Like everyone I've been watching the latest revelations about the Trump campaign meetings with the Russian lawyer. At first I (like many) thought it was probably much ado about nothing. Then I thought it was just the kid making a pretty big screw up. And then as more details dripped out (memo to politicians...get it all out fast. Bad news doesn't get better with age) it became obvious that there was at least an attitude that if we can get dirt on Hillary by any means, even from a foreign government, then that's okay. Well...that's not okay. In fact it's a pretty big not okay.
And here's what happens when a screw up this blatant comes to light. At least for me it's what happens. I start to look at other things and question other things. For a long time now Trump has been touting accomplishments, statistics, that he's making America great again, blah, blah, blah. And it's obviously a lot of bullshit. I mean, there are some good things that have occurred, but I don't remotely believe that there have been dramatic accomplishments and turnarounds. And I don't think many others believe that either. Trump's credibility is wearing thin. Simple as that. After six months it seems that he believes that if he says it, it must be believed. There are a hard-core of supporters who will believe him because they hate the other side. But I think the country is still mostly in the middle. And they will only believe so much. There is a good blog article in National Review this week by Jonah Goldberg, a pretty serious and smart writer who is no liberal, who lays it out pretty well. You can read it here. Here's my favorite bottom line quote:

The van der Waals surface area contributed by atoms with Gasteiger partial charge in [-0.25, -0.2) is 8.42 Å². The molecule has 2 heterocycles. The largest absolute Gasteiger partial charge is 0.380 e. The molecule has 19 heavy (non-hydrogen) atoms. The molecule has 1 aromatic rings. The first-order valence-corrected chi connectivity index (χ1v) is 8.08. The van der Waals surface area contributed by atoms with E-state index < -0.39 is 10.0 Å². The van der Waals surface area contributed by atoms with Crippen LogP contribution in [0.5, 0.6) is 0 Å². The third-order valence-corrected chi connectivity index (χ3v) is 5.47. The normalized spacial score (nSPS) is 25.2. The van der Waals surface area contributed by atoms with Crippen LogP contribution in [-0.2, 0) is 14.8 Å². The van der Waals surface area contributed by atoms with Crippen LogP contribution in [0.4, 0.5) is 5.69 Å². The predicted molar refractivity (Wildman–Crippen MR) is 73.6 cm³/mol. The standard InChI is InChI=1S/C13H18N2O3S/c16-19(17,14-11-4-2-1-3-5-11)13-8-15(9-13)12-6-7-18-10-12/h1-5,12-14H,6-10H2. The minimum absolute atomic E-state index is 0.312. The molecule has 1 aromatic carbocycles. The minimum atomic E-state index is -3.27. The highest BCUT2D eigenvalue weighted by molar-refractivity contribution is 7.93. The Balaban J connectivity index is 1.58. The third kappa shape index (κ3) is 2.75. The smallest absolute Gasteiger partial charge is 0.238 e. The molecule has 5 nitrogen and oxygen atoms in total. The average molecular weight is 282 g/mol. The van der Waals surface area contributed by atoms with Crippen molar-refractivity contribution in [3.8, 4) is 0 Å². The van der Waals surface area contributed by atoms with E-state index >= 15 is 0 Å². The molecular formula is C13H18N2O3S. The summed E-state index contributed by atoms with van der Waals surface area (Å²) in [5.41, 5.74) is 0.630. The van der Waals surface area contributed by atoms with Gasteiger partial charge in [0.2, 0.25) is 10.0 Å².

"Trump’s more-credible defenders certainly may be right that this is all the result of ineptitude and amateurishness. These guys are like a mix between Ron Jeremy and a yoga master in their ability to step on their own johnsons."There is another piece that you should check out from Frank Bruni of the NYT. I know, I know...NYT. But I find Frank to be among the few writers in the MSM who I can usually find something to agree with. Check out his article about "Six Long Months of President Trump" here. I don't agree with much in the article but I think he does point out how corrosive we've all become. And a large part of the blame lies at Trump's feet. There is little doubt about that.
And it you look at Congress, you're just nothing but depressed. They can get nothing done. They aren't interested in compromise and accomplishments for the people. They only have self-interest. They mostly just spout platitudes and bullshit. They can't fix a broken health care system for poor people because they are too self-absorbed. This even when both sides say a fix is needed. If they can't do this, can they ever get to tax reform, which is so much more important for the country as a whole? I'm having my doubts. And I think most people think the same thing. So both the Executive branch and the Legislative branch are severely broken. Severely.
A third article caught my attention this week. Jamie Dimon, the CEO of J.P. Morgan offered some really honest comments at an earnings call and WSJ had a short writeup about it. I'm going to paste the whole thing because it's short and pretty good. And it hits the nail on the head.